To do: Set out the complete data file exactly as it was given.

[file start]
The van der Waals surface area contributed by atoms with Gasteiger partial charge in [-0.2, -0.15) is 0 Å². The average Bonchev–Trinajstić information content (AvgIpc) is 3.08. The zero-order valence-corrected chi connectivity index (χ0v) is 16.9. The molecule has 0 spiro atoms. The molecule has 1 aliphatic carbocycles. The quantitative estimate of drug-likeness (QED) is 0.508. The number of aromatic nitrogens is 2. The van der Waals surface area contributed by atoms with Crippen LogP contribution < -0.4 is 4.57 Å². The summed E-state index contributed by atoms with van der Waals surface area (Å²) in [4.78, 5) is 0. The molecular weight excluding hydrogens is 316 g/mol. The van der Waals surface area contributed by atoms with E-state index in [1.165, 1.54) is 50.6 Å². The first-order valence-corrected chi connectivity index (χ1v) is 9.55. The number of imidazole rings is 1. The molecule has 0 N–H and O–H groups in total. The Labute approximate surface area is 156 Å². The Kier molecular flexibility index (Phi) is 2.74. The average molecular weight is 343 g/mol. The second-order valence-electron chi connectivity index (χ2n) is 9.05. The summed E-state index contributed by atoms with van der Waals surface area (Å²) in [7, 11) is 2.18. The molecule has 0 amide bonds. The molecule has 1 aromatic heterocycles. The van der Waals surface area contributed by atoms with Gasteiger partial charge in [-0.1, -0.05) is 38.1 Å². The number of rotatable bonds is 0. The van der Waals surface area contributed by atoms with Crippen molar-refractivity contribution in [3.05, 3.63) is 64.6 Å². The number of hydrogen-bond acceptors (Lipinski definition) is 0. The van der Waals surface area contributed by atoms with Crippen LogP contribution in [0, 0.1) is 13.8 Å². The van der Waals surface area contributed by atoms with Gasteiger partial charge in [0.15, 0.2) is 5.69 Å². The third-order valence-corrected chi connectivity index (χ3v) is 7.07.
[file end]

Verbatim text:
The van der Waals surface area contributed by atoms with Gasteiger partial charge in [-0.2, -0.15) is 0 Å². The average Bonchev–Trinajstić information content (AvgIpc) is 3.08. The zero-order valence-corrected chi connectivity index (χ0v) is 16.9. The molecule has 0 spiro atoms. The molecule has 1 aliphatic carbocycles. The quantitative estimate of drug-likeness (QED) is 0.508. The number of aromatic nitrogens is 2. The van der Waals surface area contributed by atoms with Crippen LogP contribution < -0.4 is 4.57 Å². The summed E-state index contributed by atoms with van der Waals surface area (Å²) in [4.78, 5) is 0. The molecular weight excluding hydrogens is 316 g/mol. The van der Waals surface area contributed by atoms with E-state index in [1.165, 1.54) is 50.6 Å². The first-order valence-corrected chi connectivity index (χ1v) is 9.55. The number of imidazole rings is 1. The molecule has 0 N–H and O–H groups in total. The Labute approximate surface area is 156 Å². The Kier molecular flexibility index (Phi) is 2.74. The average molecular weight is 343 g/mol. The second-order valence-electron chi connectivity index (χ2n) is 9.05. The summed E-state index contributed by atoms with van der Waals surface area (Å²) in [7, 11) is 2.18. The molecule has 0 amide bonds. The molecule has 1 aromatic heterocycles. The van der Waals surface area contributed by atoms with Gasteiger partial charge in [-0.1, -0.05) is 38.1 Å². The number of rotatable bonds is 0. The van der Waals surface area contributed by atoms with Crippen molar-refractivity contribution in [3.05, 3.63) is 64.6 Å². The number of hydrogen-bond acceptors (Lipinski definition) is 0. The van der Waals surface area contributed by atoms with Crippen LogP contribution in [0, 0.1) is 13.8 Å². The van der Waals surface area contributed by atoms with Gasteiger partial charge in [0.15, 0.2) is 5.69 Å². The third-order valence-corrected chi connectivity index (χ3v) is 7.07.